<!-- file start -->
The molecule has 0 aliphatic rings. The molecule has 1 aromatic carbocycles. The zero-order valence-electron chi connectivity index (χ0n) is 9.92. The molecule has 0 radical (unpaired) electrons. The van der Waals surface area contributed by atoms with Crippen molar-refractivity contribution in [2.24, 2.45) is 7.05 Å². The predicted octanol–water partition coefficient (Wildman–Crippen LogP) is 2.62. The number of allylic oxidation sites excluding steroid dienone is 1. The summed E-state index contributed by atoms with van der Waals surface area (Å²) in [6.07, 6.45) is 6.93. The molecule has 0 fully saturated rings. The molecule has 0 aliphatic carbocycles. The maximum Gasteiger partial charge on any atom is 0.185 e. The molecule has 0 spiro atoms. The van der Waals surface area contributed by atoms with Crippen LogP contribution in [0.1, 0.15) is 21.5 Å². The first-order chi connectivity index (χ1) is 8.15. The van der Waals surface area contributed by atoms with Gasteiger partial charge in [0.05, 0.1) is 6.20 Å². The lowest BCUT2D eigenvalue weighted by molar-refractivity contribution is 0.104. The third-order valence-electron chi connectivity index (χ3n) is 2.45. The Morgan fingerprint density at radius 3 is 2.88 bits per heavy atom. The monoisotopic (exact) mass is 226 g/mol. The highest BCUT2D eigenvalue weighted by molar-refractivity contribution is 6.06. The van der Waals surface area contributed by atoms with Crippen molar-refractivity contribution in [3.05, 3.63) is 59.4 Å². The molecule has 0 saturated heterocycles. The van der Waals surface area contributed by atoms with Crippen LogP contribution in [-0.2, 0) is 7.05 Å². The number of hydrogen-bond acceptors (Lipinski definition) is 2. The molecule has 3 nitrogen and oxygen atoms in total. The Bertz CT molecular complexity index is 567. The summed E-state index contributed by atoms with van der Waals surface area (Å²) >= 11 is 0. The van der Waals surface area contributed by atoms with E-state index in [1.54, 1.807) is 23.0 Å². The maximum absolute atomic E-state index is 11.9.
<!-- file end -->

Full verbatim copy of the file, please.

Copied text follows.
The molecule has 0 aliphatic rings. The molecule has 1 aromatic carbocycles. The zero-order valence-electron chi connectivity index (χ0n) is 9.92. The molecule has 0 radical (unpaired) electrons. The van der Waals surface area contributed by atoms with Crippen molar-refractivity contribution in [2.24, 2.45) is 7.05 Å². The predicted octanol–water partition coefficient (Wildman–Crippen LogP) is 2.62. The number of allylic oxidation sites excluding steroid dienone is 1. The summed E-state index contributed by atoms with van der Waals surface area (Å²) in [6.07, 6.45) is 6.93. The molecule has 0 fully saturated rings. The molecule has 0 aliphatic carbocycles. The maximum Gasteiger partial charge on any atom is 0.185 e. The molecule has 0 spiro atoms. The van der Waals surface area contributed by atoms with Crippen LogP contribution in [0.1, 0.15) is 21.5 Å². The first-order chi connectivity index (χ1) is 8.15. The van der Waals surface area contributed by atoms with Gasteiger partial charge in [0.05, 0.1) is 6.20 Å². The lowest BCUT2D eigenvalue weighted by molar-refractivity contribution is 0.104. The third-order valence-electron chi connectivity index (χ3n) is 2.45. The Morgan fingerprint density at radius 3 is 2.88 bits per heavy atom. The monoisotopic (exact) mass is 226 g/mol. The highest BCUT2D eigenvalue weighted by molar-refractivity contribution is 6.06. The van der Waals surface area contributed by atoms with Crippen molar-refractivity contribution in [3.05, 3.63) is 59.4 Å². The molecule has 0 saturated heterocycles. The van der Waals surface area contributed by atoms with Crippen LogP contribution in [-0.2, 0) is 7.05 Å². The number of hydrogen-bond acceptors (Lipinski definition) is 2. The molecule has 3 nitrogen and oxygen atoms in total. The Bertz CT molecular complexity index is 567. The summed E-state index contributed by atoms with van der Waals surface area (Å²) >= 11 is 0. The van der Waals surface area contributed by atoms with E-state index in [1.54, 1.807) is 23.0 Å². The maximum absolute atomic E-state index is 11.9.